Support for health workers making personal sacrifices during COVID-19 pandemic

By Jessica Tyson

Sleeping in a car in the garage is just one of the ways that some nurses are making a personal sacrifice to protect their whanau from the risk of infection with COVID-19.

So in a bid to support nurses and other health workers, New Zealand Nurses' Organisation kaiwhakahaere Kerri Nuku has created a response package, He Kete Tapuhi Ora.

"We’ve drafted He Kete Tapuhi Ora to reflect the concerns and anxieties that colleagues and myself hear daily from members, which primarily include difficult working conditions and critically needed personal protective equipment and financial support,” says Nuku.

The package outlines nurses' concerns and a list of requests to keep them safe during the pandemic, including a place to stay if they risk infecting whanau at home and more pay.

"In this time of confusion and anxiety, the He Kete Tapuhi Ora response package will give our frontline workers reassurance, certainty, and hope in the COVID-19 crisis and rāhui, particularly when they are making daily personal and whānau sacrifices for us all."

Nuku says the seriousness of the virus, coupled with projected community transmissions and hospitalisation rates, places extraordinary pressure on the already stretched health-care system.

As a result, New Zealand needs a sustainable nursing workforce to respond to community testing and cope with the unpredictable surges in cases.

"Likewise, we need to focus on all factors that enable health care workers to do their job and to stay physically and emotionally well, as well as accounting for the often conflicting duties they have to their whānau, says Nuku.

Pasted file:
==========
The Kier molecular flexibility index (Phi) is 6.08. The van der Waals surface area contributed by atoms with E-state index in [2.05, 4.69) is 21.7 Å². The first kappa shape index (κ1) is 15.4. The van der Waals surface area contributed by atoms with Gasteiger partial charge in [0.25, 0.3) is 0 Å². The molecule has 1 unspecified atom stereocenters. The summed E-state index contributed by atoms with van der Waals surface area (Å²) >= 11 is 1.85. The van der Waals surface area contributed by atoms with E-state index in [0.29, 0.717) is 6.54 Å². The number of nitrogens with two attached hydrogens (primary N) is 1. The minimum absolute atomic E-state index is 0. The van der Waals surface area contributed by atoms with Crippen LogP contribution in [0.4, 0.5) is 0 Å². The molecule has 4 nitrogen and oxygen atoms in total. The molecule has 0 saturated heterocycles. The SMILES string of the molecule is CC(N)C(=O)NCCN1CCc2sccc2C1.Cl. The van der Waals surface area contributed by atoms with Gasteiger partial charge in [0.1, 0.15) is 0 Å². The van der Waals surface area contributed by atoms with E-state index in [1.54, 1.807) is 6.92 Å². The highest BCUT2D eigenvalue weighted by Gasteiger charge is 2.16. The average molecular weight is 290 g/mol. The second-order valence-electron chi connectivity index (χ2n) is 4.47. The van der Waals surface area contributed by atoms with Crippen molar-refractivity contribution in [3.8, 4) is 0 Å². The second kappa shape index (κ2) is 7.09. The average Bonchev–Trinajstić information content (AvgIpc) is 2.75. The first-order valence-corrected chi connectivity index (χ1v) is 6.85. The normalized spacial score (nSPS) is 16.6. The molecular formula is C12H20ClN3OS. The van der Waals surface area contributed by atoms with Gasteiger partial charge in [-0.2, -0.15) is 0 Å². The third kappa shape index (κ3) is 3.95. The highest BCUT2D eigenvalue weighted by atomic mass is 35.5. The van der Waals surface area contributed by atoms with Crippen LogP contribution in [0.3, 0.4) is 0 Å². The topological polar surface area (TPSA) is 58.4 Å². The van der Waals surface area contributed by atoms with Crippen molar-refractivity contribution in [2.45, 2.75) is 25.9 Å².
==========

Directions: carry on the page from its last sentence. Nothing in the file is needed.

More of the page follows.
"Unless we address health and wellbeing as a whole, we will continue to see our frontline workers go into financial hardship, burn out, or have no choice but to leave work for their whānau, or leave whānau for their work."

The full ‘He Kete Tapuhi Ora’ response package is as follows:

  1. Consistent use of personal protective equipment (PPE) across all health sectors following a precautionary principle.
  2. Provision for additional pay recognition, acknowledging their invaluable contribution as an essential health care worker. These provisions are above those in current collective employment agreements.
  3. Provision to retention of full income.
  4. Priority testing for COVID-19;
  5. Free general practice consultations, additional wellbeing and psychosocial support packages (including EPA counselling, cultural support and professional supervision).
  6. Provisions for sick leave and annual leave in current collective employment agreements to be upheld and improved for current circumstances.
  7. Vulnerable worker assessment for pre-existing conditions of workers and their whānau.
  8. Nurses working in high-risk COVID-19 work areas are provided with accommodation, if needed, to protect themselves or their whānau.
  9. Job security and reassurance that no health care workers will be disciplined for speaking out about health and safety issues when using appropriate channels.
  10. Free travel to and from work, including public transport or other forms where necessary.
  11. When the time comes for us to work long hours, employers to provide cooked meals available in the workplace while on duty.
  12. Childcare or provision for childcare support to enable workers to be on duty.
  13. Employers laundering of uniforms in the workplace to reduce the risk of transmission to the whānau of staff.